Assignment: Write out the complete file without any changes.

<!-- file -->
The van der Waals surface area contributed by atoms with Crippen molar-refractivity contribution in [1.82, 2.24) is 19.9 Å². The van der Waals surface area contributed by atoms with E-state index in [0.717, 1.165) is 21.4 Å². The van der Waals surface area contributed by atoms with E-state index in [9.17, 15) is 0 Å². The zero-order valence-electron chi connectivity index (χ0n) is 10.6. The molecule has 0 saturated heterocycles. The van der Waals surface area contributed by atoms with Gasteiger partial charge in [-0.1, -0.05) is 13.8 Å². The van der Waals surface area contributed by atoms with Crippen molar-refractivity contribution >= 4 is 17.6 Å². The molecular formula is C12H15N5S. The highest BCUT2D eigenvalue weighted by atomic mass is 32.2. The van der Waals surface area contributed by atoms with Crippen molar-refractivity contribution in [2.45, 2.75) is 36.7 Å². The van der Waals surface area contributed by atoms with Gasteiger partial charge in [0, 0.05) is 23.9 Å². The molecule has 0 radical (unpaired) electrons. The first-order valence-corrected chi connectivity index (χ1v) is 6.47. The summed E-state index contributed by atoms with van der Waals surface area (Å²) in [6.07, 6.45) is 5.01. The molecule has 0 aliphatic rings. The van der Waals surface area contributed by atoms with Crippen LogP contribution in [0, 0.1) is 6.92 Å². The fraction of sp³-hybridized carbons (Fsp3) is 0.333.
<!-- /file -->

The van der Waals surface area contributed by atoms with Crippen molar-refractivity contribution in [1.82, 2.24) is 19.9 Å². The van der Waals surface area contributed by atoms with E-state index in [0.717, 1.165) is 21.4 Å². The van der Waals surface area contributed by atoms with E-state index in [9.17, 15) is 0 Å². The zero-order valence-electron chi connectivity index (χ0n) is 10.6. The molecule has 0 saturated heterocycles. The van der Waals surface area contributed by atoms with Gasteiger partial charge in [-0.1, -0.05) is 13.8 Å². The van der Waals surface area contributed by atoms with Crippen molar-refractivity contribution >= 4 is 17.6 Å². The molecular formula is C12H15N5S. The highest BCUT2D eigenvalue weighted by atomic mass is 32.2. The van der Waals surface area contributed by atoms with Crippen molar-refractivity contribution in [2.45, 2.75) is 36.7 Å². The van der Waals surface area contributed by atoms with Gasteiger partial charge in [0, 0.05) is 23.9 Å². The molecule has 0 radical (unpaired) electrons. The first-order valence-corrected chi connectivity index (χ1v) is 6.47. The summed E-state index contributed by atoms with van der Waals surface area (Å²) in [6.07, 6.45) is 5.01. The molecule has 0 aliphatic rings. The van der Waals surface area contributed by atoms with Crippen LogP contribution in [0, 0.1) is 6.92 Å². The fraction of sp³-hybridized carbons (Fsp3) is 0.333.